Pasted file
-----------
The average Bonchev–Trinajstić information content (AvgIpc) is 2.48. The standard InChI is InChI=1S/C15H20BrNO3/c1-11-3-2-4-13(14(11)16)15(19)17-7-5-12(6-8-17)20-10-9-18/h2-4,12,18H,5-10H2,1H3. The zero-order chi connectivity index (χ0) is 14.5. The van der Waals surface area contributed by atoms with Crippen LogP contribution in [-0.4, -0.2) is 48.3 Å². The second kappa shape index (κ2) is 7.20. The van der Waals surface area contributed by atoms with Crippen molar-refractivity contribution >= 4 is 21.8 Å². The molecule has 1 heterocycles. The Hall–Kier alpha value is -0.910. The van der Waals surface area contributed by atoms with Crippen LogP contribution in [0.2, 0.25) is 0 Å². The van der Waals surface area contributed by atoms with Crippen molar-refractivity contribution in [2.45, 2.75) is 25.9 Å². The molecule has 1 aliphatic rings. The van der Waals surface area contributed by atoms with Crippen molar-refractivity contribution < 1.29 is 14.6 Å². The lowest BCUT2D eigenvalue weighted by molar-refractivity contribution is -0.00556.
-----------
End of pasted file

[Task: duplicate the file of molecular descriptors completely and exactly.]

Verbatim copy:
The average Bonchev–Trinajstić information content (AvgIpc) is 2.48. The standard InChI is InChI=1S/C15H20BrNO3/c1-11-3-2-4-13(14(11)16)15(19)17-7-5-12(6-8-17)20-10-9-18/h2-4,12,18H,5-10H2,1H3. The zero-order chi connectivity index (χ0) is 14.5. The van der Waals surface area contributed by atoms with Crippen LogP contribution in [-0.4, -0.2) is 48.3 Å². The second kappa shape index (κ2) is 7.20. The van der Waals surface area contributed by atoms with Crippen molar-refractivity contribution >= 4 is 21.8 Å². The molecule has 1 heterocycles. The Hall–Kier alpha value is -0.910. The van der Waals surface area contributed by atoms with Crippen LogP contribution in [0.2, 0.25) is 0 Å². The van der Waals surface area contributed by atoms with Crippen molar-refractivity contribution in [2.45, 2.75) is 25.9 Å². The molecule has 1 aliphatic rings. The van der Waals surface area contributed by atoms with Crippen molar-refractivity contribution < 1.29 is 14.6 Å². The lowest BCUT2D eigenvalue weighted by molar-refractivity contribution is -0.00556.